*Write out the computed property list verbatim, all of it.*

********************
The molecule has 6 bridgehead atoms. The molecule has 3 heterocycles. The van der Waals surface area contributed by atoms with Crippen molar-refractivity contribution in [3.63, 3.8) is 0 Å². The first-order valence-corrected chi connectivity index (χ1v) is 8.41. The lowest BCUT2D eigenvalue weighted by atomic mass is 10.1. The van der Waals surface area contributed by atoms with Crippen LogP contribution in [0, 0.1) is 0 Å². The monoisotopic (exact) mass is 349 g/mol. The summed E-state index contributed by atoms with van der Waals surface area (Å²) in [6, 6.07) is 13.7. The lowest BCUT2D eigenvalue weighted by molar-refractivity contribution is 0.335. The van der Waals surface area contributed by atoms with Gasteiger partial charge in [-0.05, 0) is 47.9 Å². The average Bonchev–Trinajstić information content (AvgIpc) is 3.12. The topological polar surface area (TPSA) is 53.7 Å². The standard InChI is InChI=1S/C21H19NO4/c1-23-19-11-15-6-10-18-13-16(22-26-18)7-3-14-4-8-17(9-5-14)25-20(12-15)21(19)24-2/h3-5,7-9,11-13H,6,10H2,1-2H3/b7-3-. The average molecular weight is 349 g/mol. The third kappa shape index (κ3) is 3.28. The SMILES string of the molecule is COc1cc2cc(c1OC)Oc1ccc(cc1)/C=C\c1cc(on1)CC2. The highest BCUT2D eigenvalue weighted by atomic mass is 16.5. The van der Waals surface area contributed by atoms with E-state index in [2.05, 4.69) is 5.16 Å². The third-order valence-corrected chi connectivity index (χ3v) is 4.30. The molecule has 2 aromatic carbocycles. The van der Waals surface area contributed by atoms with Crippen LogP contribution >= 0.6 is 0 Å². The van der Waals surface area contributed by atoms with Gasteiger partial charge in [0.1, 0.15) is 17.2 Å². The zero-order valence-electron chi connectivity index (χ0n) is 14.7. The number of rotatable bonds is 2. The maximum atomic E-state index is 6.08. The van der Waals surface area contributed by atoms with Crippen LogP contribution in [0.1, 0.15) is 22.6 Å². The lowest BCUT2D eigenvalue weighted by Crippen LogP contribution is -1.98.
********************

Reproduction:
The molecule has 6 bridgehead atoms. The molecule has 3 heterocycles. The van der Waals surface area contributed by atoms with Crippen molar-refractivity contribution in [3.63, 3.8) is 0 Å². The first-order valence-corrected chi connectivity index (χ1v) is 8.41. The lowest BCUT2D eigenvalue weighted by atomic mass is 10.1. The van der Waals surface area contributed by atoms with Crippen LogP contribution in [0, 0.1) is 0 Å². The monoisotopic (exact) mass is 349 g/mol. The summed E-state index contributed by atoms with van der Waals surface area (Å²) in [6, 6.07) is 13.7. The lowest BCUT2D eigenvalue weighted by molar-refractivity contribution is 0.335. The van der Waals surface area contributed by atoms with Gasteiger partial charge in [-0.05, 0) is 47.9 Å². The average Bonchev–Trinajstić information content (AvgIpc) is 3.12. The topological polar surface area (TPSA) is 53.7 Å². The standard InChI is InChI=1S/C21H19NO4/c1-23-19-11-15-6-10-18-13-16(22-26-18)7-3-14-4-8-17(9-5-14)25-20(12-15)21(19)24-2/h3-5,7-9,11-13H,6,10H2,1-2H3/b7-3-. The average molecular weight is 349 g/mol. The third kappa shape index (κ3) is 3.28. The SMILES string of the molecule is COc1cc2cc(c1OC)Oc1ccc(cc1)/C=C\c1cc(on1)CC2. The highest BCUT2D eigenvalue weighted by atomic mass is 16.5. The van der Waals surface area contributed by atoms with E-state index in [2.05, 4.69) is 5.16 Å². The third-order valence-corrected chi connectivity index (χ3v) is 4.30. The molecule has 2 aromatic carbocycles. The van der Waals surface area contributed by atoms with Crippen LogP contribution >= 0.6 is 0 Å². The van der Waals surface area contributed by atoms with Gasteiger partial charge in [0.1, 0.15) is 17.2 Å². The zero-order valence-electron chi connectivity index (χ0n) is 14.7. The number of rotatable bonds is 2. The maximum atomic E-state index is 6.08. The van der Waals surface area contributed by atoms with Crippen LogP contribution in [0.1, 0.15) is 22.6 Å². The lowest BCUT2D eigenvalue weighted by Crippen LogP contribution is -1.98.